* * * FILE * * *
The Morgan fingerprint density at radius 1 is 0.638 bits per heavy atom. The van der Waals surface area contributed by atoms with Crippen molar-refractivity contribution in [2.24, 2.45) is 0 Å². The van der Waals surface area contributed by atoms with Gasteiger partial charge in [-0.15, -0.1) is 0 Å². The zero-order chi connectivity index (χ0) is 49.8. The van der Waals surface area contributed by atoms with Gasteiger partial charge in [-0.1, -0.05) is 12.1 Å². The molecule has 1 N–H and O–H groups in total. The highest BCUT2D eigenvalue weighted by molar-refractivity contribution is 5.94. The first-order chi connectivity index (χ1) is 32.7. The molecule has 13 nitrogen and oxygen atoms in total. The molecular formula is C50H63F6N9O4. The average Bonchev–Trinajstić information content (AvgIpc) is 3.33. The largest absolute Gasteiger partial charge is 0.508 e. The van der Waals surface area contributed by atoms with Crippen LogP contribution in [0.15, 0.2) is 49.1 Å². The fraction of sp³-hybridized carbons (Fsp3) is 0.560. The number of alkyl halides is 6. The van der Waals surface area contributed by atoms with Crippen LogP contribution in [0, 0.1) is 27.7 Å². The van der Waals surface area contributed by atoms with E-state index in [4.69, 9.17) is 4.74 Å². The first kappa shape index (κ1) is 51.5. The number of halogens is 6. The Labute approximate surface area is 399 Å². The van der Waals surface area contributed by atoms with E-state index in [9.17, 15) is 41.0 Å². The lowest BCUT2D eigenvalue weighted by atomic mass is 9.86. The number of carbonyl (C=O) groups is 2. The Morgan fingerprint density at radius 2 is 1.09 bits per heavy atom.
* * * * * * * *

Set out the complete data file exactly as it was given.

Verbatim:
The Morgan fingerprint density at radius 1 is 0.638 bits per heavy atom. The van der Waals surface area contributed by atoms with Crippen molar-refractivity contribution in [2.24, 2.45) is 0 Å². The van der Waals surface area contributed by atoms with Gasteiger partial charge in [-0.15, -0.1) is 0 Å². The zero-order chi connectivity index (χ0) is 49.8. The van der Waals surface area contributed by atoms with Gasteiger partial charge in [-0.1, -0.05) is 12.1 Å². The molecule has 1 N–H and O–H groups in total. The highest BCUT2D eigenvalue weighted by molar-refractivity contribution is 5.94. The first-order chi connectivity index (χ1) is 32.7. The molecule has 13 nitrogen and oxygen atoms in total. The molecular formula is C50H63F6N9O4. The average Bonchev–Trinajstić information content (AvgIpc) is 3.33. The largest absolute Gasteiger partial charge is 0.508 e. The van der Waals surface area contributed by atoms with Crippen LogP contribution in [0.15, 0.2) is 49.1 Å². The fraction of sp³-hybridized carbons (Fsp3) is 0.560. The number of alkyl halides is 6. The van der Waals surface area contributed by atoms with Crippen LogP contribution in [0, 0.1) is 27.7 Å². The van der Waals surface area contributed by atoms with E-state index in [4.69, 9.17) is 4.74 Å². The first kappa shape index (κ1) is 51.5. The number of halogens is 6. The Labute approximate surface area is 399 Å². The van der Waals surface area contributed by atoms with E-state index in [9.17, 15) is 41.0 Å². The lowest BCUT2D eigenvalue weighted by atomic mass is 9.86. The number of carbonyl (C=O) groups is 2. The Morgan fingerprint density at radius 2 is 1.09 bits per heavy atom.